Ditum continues with her theme of intimidation and harassment despite the fact that no-one from 40 days for Life in the UK has been arrested, charged or even asked to move on by the police. Surely if women were being followed, encircled and generally harassed, there would be some evidence of this made public as well as criminal charges? A quick google maps search will throw up the location of the vigils – over the road on a public square, a good 50 yards from the clinic door. Women entering the clinic do not need to even walk ok the same side of the road as the vigil or past it. I don’t doubt for one moment that BPAS would not hesitate to call the police, press charges and display any incriminating video footage should this exist.

Other blaring inaccuracies include the statement that 40 Days for Life began in the UK in the Spring of this year – nope that’s incorrect, they commenced in the Autumn of 2010. She alludes to an email sent to her by Robert Colquhoun in which she claims that 40 days for Life house post-abortive women in the same building as women whom they are helping to keep their pregnancies – proof she says, that 40 days for Life have scant regard for women’s welfare. I’ve seen the email concerned and the most charitable interpretation is that there has been some misunderstanding on Sarah’s part. 40 Days for Life do not house post-abortive women in the same building as pregnant women – Robert was in this email attempting to set up an interview with Sarah and another journalist with 2 pregnant women who have been helped, along with the perspective of another, post-abortive woman, on the counselling and help from 40 days for life. Quite where she got the impression that they were all living together is not clear, but then again, despite the funds available to Education for Choice, she probably wasn’t paid for the piece and thus did not do the usual fact-checking.

It throws into doubt her central claim that 40 days for life don’t care for women’s wellbeing, given it’s based on this misinformation, the evidence of harassment or encirclement is absent and the US conclusions rather spurious at best. Presumably she wouldn’t have too much of a problem with the HSS bill or Obama-care – that’s one American import that’s definitely alright. Neither is there evidence that abortion clinics have shut down due to bullying. The industry is made of sterner stuff than that. Where clinics have shut down it has been due to withdrawn funding and/or losing licences to practice having been discovered being in breach of state laws governing safe practice, not due to the a group of people praying outside. Abortion clinic workers have quit the industry having had their eyes opened as to their unseemly grisly trade, not because 40 days for life have bullied or threatened them. Again evidence for this claim is missing. Of course, as Sarah rightly points out we will celebrate these conversions of hearts and minds and the closure of abortion facilities. That’s fairly obvious! And there’s the entire nub of their opposition. The US pro-life lobby has gained great momentum and had some incredible successes. No wonder 40 Days for Life is described as a noxious import – it actually works.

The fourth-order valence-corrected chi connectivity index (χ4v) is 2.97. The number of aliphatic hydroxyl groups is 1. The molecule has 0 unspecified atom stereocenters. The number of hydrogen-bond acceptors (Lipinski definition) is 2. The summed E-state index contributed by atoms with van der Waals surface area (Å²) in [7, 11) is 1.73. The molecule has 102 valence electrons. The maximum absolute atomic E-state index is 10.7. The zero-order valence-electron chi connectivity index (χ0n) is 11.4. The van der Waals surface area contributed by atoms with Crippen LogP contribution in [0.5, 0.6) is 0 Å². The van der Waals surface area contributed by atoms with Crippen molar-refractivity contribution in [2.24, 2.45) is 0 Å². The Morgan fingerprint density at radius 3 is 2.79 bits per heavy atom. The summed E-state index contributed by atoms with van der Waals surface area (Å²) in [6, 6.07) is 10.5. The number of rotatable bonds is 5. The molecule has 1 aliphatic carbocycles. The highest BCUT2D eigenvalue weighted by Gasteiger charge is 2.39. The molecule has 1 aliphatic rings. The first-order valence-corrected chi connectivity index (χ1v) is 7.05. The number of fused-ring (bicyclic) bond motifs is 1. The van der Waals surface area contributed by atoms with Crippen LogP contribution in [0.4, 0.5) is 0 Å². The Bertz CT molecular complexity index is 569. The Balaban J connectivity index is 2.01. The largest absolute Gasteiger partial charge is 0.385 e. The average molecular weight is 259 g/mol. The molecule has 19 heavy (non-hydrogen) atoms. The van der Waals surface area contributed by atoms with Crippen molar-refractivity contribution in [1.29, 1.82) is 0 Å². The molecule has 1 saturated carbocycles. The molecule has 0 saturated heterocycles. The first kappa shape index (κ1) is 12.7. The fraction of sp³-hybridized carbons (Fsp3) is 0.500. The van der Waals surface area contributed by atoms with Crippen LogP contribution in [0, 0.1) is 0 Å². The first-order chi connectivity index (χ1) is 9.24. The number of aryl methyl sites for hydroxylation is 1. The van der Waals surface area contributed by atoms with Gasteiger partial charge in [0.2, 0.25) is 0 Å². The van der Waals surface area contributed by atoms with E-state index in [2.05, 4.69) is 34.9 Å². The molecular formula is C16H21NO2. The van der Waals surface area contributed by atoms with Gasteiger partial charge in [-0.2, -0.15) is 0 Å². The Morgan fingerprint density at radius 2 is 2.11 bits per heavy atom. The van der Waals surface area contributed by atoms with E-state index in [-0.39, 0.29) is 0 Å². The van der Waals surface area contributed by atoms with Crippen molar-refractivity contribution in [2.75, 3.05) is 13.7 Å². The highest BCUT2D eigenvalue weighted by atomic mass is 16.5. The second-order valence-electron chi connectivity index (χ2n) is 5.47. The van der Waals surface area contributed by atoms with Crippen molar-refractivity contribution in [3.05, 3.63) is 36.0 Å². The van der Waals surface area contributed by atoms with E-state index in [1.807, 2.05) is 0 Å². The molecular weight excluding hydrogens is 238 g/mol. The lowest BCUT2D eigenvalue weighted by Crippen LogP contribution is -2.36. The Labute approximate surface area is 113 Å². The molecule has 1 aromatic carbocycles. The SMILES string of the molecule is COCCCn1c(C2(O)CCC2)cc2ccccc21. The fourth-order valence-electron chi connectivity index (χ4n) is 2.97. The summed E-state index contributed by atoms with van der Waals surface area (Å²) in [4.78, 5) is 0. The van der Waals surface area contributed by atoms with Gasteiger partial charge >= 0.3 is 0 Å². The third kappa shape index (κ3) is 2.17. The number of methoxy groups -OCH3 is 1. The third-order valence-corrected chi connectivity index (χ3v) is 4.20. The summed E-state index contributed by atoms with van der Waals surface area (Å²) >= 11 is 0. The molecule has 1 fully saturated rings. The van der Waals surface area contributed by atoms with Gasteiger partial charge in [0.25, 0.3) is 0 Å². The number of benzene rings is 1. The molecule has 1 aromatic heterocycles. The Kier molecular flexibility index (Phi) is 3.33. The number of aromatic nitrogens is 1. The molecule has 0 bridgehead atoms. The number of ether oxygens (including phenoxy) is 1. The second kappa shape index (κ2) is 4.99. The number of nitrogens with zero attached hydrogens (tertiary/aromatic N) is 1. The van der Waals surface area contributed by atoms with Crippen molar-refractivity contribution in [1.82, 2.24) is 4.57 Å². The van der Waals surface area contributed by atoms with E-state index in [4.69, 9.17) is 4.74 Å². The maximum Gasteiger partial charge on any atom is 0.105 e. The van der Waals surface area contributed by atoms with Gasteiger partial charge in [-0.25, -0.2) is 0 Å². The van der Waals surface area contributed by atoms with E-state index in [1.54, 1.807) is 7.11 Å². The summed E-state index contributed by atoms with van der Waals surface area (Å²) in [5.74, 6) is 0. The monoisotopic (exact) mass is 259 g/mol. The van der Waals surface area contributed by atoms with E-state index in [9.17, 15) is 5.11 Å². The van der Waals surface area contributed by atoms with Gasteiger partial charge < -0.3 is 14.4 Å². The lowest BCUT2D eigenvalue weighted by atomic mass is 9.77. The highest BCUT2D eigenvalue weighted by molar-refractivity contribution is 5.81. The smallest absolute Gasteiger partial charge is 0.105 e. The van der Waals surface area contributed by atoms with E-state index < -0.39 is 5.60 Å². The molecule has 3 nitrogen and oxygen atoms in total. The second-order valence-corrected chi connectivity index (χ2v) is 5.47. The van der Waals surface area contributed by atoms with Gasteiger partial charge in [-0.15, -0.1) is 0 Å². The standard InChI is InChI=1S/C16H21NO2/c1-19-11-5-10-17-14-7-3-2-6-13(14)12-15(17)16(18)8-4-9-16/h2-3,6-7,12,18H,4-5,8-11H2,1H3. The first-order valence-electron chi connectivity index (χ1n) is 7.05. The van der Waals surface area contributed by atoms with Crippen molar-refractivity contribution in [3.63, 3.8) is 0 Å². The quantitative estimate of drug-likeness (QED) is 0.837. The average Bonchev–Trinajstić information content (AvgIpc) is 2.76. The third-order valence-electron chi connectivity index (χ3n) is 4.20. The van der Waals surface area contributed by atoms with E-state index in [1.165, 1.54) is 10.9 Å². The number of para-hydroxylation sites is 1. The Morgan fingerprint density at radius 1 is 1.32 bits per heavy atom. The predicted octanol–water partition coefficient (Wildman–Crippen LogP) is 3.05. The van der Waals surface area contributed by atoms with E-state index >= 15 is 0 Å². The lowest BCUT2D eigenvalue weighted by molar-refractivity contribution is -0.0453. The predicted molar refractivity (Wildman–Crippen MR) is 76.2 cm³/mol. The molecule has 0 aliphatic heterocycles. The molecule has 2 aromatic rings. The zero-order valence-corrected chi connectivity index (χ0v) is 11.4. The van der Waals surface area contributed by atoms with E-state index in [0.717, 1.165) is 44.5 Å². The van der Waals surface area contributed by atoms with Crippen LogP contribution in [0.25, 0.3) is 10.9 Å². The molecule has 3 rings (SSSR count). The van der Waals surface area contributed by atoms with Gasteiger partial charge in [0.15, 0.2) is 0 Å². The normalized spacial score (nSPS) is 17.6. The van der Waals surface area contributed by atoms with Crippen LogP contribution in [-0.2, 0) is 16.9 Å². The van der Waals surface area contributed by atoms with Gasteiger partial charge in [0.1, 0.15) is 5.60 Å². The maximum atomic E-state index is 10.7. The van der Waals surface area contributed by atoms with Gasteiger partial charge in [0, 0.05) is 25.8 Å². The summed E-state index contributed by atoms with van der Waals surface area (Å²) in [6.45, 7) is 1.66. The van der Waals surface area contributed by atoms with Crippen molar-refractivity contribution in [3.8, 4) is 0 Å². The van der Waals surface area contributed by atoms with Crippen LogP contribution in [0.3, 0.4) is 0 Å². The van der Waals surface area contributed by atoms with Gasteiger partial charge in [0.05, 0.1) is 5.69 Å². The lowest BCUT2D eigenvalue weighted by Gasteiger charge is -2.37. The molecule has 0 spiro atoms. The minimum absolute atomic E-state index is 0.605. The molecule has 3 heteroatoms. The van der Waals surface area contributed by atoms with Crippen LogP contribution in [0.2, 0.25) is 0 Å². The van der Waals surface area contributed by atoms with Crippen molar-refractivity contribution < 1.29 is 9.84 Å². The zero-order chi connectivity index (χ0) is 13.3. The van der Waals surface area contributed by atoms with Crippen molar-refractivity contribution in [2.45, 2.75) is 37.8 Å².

For an organisation that likes to tout it’s information as evidence-based, it seems clear that Education for Choice/40 Days of Choice etc opinion is firmly subjective, based on misinformation and bias. Still, all we can do is keep praying, whilst they keep desperately spinning. In the meantime, God Bless the USA – Land of the Free and Home of the Brave, where clinic vigils are lawful, successful and require courage.

Some scary American volunteers

*Brook Advisory is almost entirely funded by the UK government, proving that the word charity denotes tax status only. Still it’s good to know where tax revenue is being spent. Personally I can’t see why Brook Advisory can’t be incorporated back into the NHS and am rather concerned that it seems to be seeking to lobby to change government policy, in terms of its new campaign for more funding for sexual health in the light of government cuts. So let me get this straight, the government is funding an organisation that seeks to lobby itself for more cash. Rightyho…

Mary’s Dowry